The pattern that we are going to discuss today is extremely common in the Sicilian Defense (the Dragon variation in particular). Therefore, if you play this opening for either color, you might want to memorize this useful tactical pattern.
The requirements of the pattern are:
- a protected queen on d2 for White;
- unprotected queen on a5 for Black;
- The queens are separated by a white knight on c3.
The tactic begins when the knight jumps to d5 and attacks a piece or a pawn on the e7 square. Black cannot protect the hanging piece or a pawn because the white queen attacks the black queen after the knight on c3 is gone. So Black captures the white queen and the white knight captures the piece or a pawn on the e7 square with a check (in some cases it is a checkmate!). After the black king moves out of the check, White recaptures the black queen keeping the extra material. Here is a simple example:
This is a very beautiful game of Mikhail Tal where he executed one of his signature attacks. But why did he play 15...Qc7 moving his queen from the active a5 square to the less active c7 square? Couldn't he castle queenside right away? Let's see:
Even though this pattern is very common and simple, even very strong chessplayers sometimes fall for it. Just look at the next game where the victim is one of the strongest Soviet GMs of the time:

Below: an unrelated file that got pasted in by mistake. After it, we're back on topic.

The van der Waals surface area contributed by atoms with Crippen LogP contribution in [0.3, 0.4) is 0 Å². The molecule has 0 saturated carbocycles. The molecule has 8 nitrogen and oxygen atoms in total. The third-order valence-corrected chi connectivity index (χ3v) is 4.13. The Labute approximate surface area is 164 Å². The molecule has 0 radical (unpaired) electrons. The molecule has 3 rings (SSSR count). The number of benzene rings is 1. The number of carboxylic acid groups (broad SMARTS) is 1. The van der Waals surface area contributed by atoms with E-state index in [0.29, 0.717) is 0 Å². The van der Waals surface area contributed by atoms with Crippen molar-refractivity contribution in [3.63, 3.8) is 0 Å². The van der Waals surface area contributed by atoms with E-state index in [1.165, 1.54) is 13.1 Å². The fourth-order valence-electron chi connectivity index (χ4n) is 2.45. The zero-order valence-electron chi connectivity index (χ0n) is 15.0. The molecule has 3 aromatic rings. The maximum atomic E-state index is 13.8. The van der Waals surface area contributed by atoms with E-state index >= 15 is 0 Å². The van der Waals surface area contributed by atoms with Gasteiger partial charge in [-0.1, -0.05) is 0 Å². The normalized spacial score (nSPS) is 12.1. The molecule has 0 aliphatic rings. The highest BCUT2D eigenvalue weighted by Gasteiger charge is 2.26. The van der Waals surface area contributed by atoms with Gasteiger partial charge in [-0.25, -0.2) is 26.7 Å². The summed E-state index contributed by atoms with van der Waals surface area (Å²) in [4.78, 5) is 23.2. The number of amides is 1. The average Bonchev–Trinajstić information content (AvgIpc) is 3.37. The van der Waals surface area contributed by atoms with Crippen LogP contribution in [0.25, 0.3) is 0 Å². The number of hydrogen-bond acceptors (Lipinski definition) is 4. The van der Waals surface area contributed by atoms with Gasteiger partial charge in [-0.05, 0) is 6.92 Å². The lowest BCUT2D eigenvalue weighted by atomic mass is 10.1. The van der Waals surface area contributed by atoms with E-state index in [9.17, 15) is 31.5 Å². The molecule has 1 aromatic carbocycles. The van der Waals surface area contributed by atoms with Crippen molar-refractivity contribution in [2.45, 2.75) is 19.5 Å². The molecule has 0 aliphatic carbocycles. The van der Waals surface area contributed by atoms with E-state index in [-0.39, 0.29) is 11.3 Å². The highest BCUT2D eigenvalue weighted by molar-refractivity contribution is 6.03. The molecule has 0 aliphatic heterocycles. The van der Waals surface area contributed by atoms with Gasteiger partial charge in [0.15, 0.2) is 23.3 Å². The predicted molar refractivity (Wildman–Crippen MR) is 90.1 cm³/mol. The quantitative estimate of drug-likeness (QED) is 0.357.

Even Ragozin once fell for this trap! | Photo Wikipedia
But of course it is lower rated players who miss this tactic very frequently, like in the next example:
And here is a slightly more complicated version of the same combo:
And in conclusion a word of caution. When this pattern happens in your game (and I am sure it will happen sooner or later!), you'll get very excited that finally there is a chance to demonstrate your chess knowledge. Please remember, that no pattern works in all possible situations and sometimes even a very reliable combination can backfire. Just look at the next game from the World Championship match. Could Kasparov possibly miss this simple tactical shot? Not in a thousand years! Of course Anand easily spotted the trap and avoided it. Do you see why 17.Nd5 wouldn't be a good idea for White?